No region in the world is as ripe for revolution as the Arab Middle East. Its political, economic and social mix could not be more explosive: longstanding political repression, high poverty and unemployment rates, and diminishing hope for a youthful, rapidly rising and ever more educated population.
All that was needed was a detonator. For the successful revolutions in Tunisia and Egypt, the spark was understood far better by young rebels than by aged tyrants. Yes, Hosni Mubarak must know something of the internet. But is he on Facebook? Does he think of Twitter as merely an innocent sound uttered by the bird of paradise?
Arab rulers threatened by revolution – both recently toppled dictators like Egypt’s Mubarak and Tunisia’s Zine Ben Ali, and currently challenged relics like Yemen’s Ali Abdullah Saleh and Bahrain’s King Hamad al Khalifa – did most of their dictating in the 20th century. In that benighted era, political organizing required a long, slow start-up. Before masses could take to the streets, rebels had to organize meetings of actual people in actual halls. Leaflets had to be physically printed and distributed. Such efforts could usually be nipped in the bud. Leaders were arrested, followers threatened, literature seized.
But the new century is different. Social networking on the internet can reach so many twenty-something’s so quickly, that before the secret police have time to read their morning threat assessment, the regime confronts a million protesters in the heart of its capital. By then, as in Tunis and Cairo, it may already be too late to save the ancient regime.
Will this year of 2011, then, be for the Arab Middle East what 1989 was for Central Europe? It is too soon to tell; revolutions are not like Microsoft Word, jumping to the next paragraph before their human operator even knows what to write. History leaves room for accident, for national variation. There are no guarantees.
But the sands on which Arab rulers sit are treacherous. The most recent Arab Human Development Report, sponsored by the United Nations but independently authored by Arab intellectuals and scholars, warns of the “alienation of the region’s rising cohort of unemployed youth.”
Rising cohort, indeed. Only four years ago there were fewer than 320 million Arabs – about the same as the population of the United States today. Four years from now, in 2015, the Arab population is projected to reach nearly 400 million – leaving the US far behind.
A rapidly rising population means a youthful one. Sixty percent of Arabs are under the age of 25. The median age in Arab countries is only 22 – well below the global average of 28.
Arab baby boomers are increasingly educated. Only two decades ago in Egypt, for example, the literacy rate of youth aged 15-25 was only 63%. By 2005 their literacy rate soared to 85%.
Ordinarily more educated populations would be cause for celebration. But what can young Arabs do with their degrees? Where will they find jobs?
Their prospects are not promising. Despite wide variations among Arab countries, nearly all Arabs live in failed economies. Throughout the region the average poverty rate is 40%. In Egypt, whose 80 million people constitute by far the largest Arab state, the poverty rate exceeds 40%. In Yemen the picture is even worse: some 60% are poor.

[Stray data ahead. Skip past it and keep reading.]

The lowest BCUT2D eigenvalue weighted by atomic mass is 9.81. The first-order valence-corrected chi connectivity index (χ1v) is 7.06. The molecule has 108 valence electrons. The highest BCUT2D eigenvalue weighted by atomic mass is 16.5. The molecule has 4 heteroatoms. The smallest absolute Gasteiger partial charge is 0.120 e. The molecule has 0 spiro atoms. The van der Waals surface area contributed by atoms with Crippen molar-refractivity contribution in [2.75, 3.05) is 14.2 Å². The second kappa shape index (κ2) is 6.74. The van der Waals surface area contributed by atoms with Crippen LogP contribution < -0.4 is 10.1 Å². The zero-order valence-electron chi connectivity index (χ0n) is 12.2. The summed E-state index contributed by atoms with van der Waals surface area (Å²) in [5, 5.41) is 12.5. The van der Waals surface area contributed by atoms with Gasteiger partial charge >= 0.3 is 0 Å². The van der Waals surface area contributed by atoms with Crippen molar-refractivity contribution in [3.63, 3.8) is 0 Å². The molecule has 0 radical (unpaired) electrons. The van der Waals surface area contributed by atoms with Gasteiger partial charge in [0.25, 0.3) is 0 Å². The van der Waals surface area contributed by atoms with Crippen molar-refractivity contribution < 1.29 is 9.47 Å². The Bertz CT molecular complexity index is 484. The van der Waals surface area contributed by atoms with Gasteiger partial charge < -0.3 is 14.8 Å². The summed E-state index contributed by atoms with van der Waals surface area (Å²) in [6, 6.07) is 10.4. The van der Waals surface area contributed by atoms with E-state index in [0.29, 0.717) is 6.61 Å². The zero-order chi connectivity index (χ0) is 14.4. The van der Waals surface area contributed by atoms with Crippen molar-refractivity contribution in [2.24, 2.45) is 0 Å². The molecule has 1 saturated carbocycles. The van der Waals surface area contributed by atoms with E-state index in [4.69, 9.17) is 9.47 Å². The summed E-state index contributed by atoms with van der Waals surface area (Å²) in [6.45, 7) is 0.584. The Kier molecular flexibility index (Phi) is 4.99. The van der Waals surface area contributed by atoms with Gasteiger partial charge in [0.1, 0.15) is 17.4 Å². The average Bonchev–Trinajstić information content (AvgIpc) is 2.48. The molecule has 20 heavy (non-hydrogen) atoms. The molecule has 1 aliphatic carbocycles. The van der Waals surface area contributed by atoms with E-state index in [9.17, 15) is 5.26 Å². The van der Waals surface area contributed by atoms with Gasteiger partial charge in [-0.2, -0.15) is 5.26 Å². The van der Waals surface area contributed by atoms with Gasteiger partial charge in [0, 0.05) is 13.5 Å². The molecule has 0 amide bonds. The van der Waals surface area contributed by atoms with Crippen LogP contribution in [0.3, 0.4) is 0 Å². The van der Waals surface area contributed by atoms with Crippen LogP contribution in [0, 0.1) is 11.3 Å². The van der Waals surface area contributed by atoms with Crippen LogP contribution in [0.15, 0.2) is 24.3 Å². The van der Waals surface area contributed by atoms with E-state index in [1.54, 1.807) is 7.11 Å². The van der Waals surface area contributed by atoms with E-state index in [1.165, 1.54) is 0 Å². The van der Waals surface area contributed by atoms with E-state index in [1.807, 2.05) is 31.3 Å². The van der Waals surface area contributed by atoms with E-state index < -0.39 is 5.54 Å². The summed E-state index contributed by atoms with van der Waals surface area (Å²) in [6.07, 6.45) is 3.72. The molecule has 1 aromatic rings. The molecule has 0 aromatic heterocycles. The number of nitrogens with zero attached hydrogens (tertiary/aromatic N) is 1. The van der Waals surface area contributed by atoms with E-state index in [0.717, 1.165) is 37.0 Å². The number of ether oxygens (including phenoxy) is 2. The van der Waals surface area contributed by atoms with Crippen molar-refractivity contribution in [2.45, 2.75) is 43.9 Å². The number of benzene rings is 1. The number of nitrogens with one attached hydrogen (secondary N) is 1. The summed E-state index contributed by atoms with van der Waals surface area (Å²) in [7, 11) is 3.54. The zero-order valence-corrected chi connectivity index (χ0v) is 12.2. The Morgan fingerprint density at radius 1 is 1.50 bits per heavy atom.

In poverty-stricken Arab economies, good jobs for eager high school and university graduates are hard to find. In Egypt last year, the official unemployment rate was about the same as in the United States. But while our unemployment was at heights not seen since the Great Depression, in Egypt the same rate was actually better than in preceding years.
In other troubled Arab countries the official unemployment rate was even higher. In Tunisia last year, one of every eight adults was out of work. In wealthy Bahrain, one in seven had no jobs. In the economic desert of Yemen, more than one third of the population was unemployed.
Persistent poverty and absence of hope are not sustainable. The lid has been kept on Arab unrest only by tight repression: rigged or no elections, banning of most opposition parties, emergency decrees allowing arrest without judicial warrant and detention without charge, routine torture in police lock-ups, and little or no freedom of the press.
Washington-based Freedom House ranks all countries in the world as Free, Partly Free, or Not Free. By its tally the Arab Middle East is the least free region in the world. In 2010, not one Arab country was ranked as Free. Only three – Kuwait, Lebanon and Morocco – were even Partly Free. All the rest – at least until this year’s revolutions in Tunisia and Egypt – were Not Free.
And what about next year? Will this year’s revolutions in Tunisia and Egypt bring freedom, as in Poland and Czechoslovakia 20 years ago? Or, instead, will they usher in a new system of repression, as in Iran and Zimbabwe 30 years ago?
It is too soon to say. But our hearts and hopes must be with the young people who have already overthrown the likes of Zine Ben Ali and Hosni Mubarak. If anyone can jump start the Arab world into the 21st century, they can.
Doug Cassel is
Worldview’s human rights contributor and director of the Center for Civil and Human Rights at the University of Notre Dame Law School. His comments are personal views and not necessarily those of Notre Dame Law School, the Center for Civil and Human Rights or WBEZ.